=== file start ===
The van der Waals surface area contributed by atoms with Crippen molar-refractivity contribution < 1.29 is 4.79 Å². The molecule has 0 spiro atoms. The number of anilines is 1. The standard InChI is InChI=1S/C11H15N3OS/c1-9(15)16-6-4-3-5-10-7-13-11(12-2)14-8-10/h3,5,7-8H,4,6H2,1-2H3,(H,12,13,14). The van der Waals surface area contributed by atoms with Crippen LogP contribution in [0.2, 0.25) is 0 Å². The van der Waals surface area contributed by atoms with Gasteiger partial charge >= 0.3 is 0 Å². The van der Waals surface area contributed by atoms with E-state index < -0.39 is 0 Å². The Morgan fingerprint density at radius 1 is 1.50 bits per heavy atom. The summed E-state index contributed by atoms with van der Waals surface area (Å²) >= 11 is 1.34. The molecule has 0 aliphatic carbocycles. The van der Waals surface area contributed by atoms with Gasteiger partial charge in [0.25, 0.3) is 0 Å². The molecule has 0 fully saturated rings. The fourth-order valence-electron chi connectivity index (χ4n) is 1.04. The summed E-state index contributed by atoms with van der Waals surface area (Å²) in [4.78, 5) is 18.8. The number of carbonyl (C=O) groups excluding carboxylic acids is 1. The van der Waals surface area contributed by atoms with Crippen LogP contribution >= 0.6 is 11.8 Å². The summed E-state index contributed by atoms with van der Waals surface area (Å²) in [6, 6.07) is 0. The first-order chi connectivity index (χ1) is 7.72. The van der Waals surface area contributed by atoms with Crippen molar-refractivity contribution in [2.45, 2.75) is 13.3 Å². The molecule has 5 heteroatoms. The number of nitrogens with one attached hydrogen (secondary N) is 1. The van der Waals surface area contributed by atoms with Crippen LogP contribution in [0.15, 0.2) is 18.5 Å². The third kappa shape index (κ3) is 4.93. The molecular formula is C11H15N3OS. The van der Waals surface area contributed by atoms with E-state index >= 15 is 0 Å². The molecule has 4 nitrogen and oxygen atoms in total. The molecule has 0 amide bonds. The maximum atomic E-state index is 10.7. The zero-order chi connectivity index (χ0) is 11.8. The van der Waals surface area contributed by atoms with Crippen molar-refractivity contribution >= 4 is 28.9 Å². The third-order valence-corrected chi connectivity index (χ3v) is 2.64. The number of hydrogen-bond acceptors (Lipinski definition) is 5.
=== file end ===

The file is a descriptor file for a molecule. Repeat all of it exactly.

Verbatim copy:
The van der Waals surface area contributed by atoms with Crippen molar-refractivity contribution < 1.29 is 4.79 Å². The molecule has 0 spiro atoms. The number of anilines is 1. The standard InChI is InChI=1S/C11H15N3OS/c1-9(15)16-6-4-3-5-10-7-13-11(12-2)14-8-10/h3,5,7-8H,4,6H2,1-2H3,(H,12,13,14). The van der Waals surface area contributed by atoms with Crippen LogP contribution in [0.2, 0.25) is 0 Å². The van der Waals surface area contributed by atoms with Gasteiger partial charge >= 0.3 is 0 Å². The van der Waals surface area contributed by atoms with E-state index < -0.39 is 0 Å². The Morgan fingerprint density at radius 1 is 1.50 bits per heavy atom. The summed E-state index contributed by atoms with van der Waals surface area (Å²) >= 11 is 1.34. The molecule has 0 aliphatic carbocycles. The van der Waals surface area contributed by atoms with Gasteiger partial charge in [0.25, 0.3) is 0 Å². The molecule has 0 fully saturated rings. The fourth-order valence-electron chi connectivity index (χ4n) is 1.04. The summed E-state index contributed by atoms with van der Waals surface area (Å²) in [4.78, 5) is 18.8. The number of carbonyl (C=O) groups excluding carboxylic acids is 1. The van der Waals surface area contributed by atoms with Crippen LogP contribution >= 0.6 is 11.8 Å². The summed E-state index contributed by atoms with van der Waals surface area (Å²) in [6, 6.07) is 0. The first-order chi connectivity index (χ1) is 7.72. The van der Waals surface area contributed by atoms with Crippen molar-refractivity contribution in [2.45, 2.75) is 13.3 Å². The molecule has 5 heteroatoms. The number of nitrogens with one attached hydrogen (secondary N) is 1. The van der Waals surface area contributed by atoms with Crippen LogP contribution in [0.15, 0.2) is 18.5 Å². The third kappa shape index (κ3) is 4.93. The molecular formula is C11H15N3OS. The van der Waals surface area contributed by atoms with E-state index >= 15 is 0 Å². The molecule has 4 nitrogen and oxygen atoms in total. The molecule has 0 amide bonds. The maximum atomic E-state index is 10.7. The zero-order chi connectivity index (χ0) is 11.8. The van der Waals surface area contributed by atoms with Crippen molar-refractivity contribution >= 4 is 28.9 Å². The third-order valence-corrected chi connectivity index (χ3v) is 2.64. The number of hydrogen-bond acceptors (Lipinski definition) is 5.